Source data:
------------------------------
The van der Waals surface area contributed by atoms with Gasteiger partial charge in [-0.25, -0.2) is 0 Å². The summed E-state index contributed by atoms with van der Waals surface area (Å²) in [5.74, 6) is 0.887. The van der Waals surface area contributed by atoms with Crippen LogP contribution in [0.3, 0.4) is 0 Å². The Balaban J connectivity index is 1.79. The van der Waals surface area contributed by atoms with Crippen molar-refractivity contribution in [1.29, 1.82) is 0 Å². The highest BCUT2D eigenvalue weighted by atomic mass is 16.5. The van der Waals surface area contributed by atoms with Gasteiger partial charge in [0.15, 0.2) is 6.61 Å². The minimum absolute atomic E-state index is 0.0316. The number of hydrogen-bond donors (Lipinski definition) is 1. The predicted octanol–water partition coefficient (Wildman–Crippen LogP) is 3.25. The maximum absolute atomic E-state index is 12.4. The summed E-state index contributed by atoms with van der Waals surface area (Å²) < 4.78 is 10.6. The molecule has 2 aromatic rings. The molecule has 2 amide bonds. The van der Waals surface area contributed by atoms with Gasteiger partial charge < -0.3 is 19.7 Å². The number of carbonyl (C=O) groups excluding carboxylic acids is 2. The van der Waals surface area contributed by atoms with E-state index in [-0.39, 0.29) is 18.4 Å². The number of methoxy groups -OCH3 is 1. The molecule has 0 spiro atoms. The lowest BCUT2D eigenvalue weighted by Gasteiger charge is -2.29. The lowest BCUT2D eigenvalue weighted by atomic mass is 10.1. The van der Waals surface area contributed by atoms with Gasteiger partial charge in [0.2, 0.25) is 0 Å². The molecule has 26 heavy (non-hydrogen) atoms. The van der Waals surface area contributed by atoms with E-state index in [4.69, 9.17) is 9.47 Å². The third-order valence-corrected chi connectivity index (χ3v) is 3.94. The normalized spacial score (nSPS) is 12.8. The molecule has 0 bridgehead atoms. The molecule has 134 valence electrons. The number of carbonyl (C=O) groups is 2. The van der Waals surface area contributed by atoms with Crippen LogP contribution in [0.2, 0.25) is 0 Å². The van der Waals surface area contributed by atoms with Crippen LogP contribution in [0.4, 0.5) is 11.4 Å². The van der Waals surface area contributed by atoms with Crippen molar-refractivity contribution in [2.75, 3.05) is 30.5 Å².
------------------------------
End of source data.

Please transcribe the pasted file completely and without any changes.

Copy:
The van der Waals surface area contributed by atoms with Gasteiger partial charge in [-0.25, -0.2) is 0 Å². The summed E-state index contributed by atoms with van der Waals surface area (Å²) in [5.74, 6) is 0.887. The van der Waals surface area contributed by atoms with Crippen LogP contribution in [0.3, 0.4) is 0 Å². The Balaban J connectivity index is 1.79. The van der Waals surface area contributed by atoms with Crippen molar-refractivity contribution in [1.29, 1.82) is 0 Å². The highest BCUT2D eigenvalue weighted by atomic mass is 16.5. The van der Waals surface area contributed by atoms with Gasteiger partial charge in [0.15, 0.2) is 6.61 Å². The minimum absolute atomic E-state index is 0.0316. The number of hydrogen-bond donors (Lipinski definition) is 1. The predicted octanol–water partition coefficient (Wildman–Crippen LogP) is 3.25. The maximum absolute atomic E-state index is 12.4. The summed E-state index contributed by atoms with van der Waals surface area (Å²) < 4.78 is 10.6. The molecule has 2 aromatic rings. The molecule has 2 amide bonds. The van der Waals surface area contributed by atoms with Gasteiger partial charge < -0.3 is 19.7 Å². The number of carbonyl (C=O) groups excluding carboxylic acids is 2. The van der Waals surface area contributed by atoms with E-state index in [-0.39, 0.29) is 18.4 Å². The number of methoxy groups -OCH3 is 1. The molecule has 0 spiro atoms. The lowest BCUT2D eigenvalue weighted by Gasteiger charge is -2.29. The lowest BCUT2D eigenvalue weighted by atomic mass is 10.1. The van der Waals surface area contributed by atoms with Gasteiger partial charge in [0.2, 0.25) is 0 Å². The molecule has 26 heavy (non-hydrogen) atoms. The van der Waals surface area contributed by atoms with E-state index in [4.69, 9.17) is 9.47 Å². The third-order valence-corrected chi connectivity index (χ3v) is 3.94. The normalized spacial score (nSPS) is 12.8. The molecule has 0 bridgehead atoms. The molecule has 134 valence electrons. The number of carbonyl (C=O) groups is 2. The van der Waals surface area contributed by atoms with Crippen LogP contribution in [0.2, 0.25) is 0 Å². The van der Waals surface area contributed by atoms with Crippen LogP contribution in [0.4, 0.5) is 11.4 Å². The van der Waals surface area contributed by atoms with Crippen molar-refractivity contribution in [2.75, 3.05) is 30.5 Å².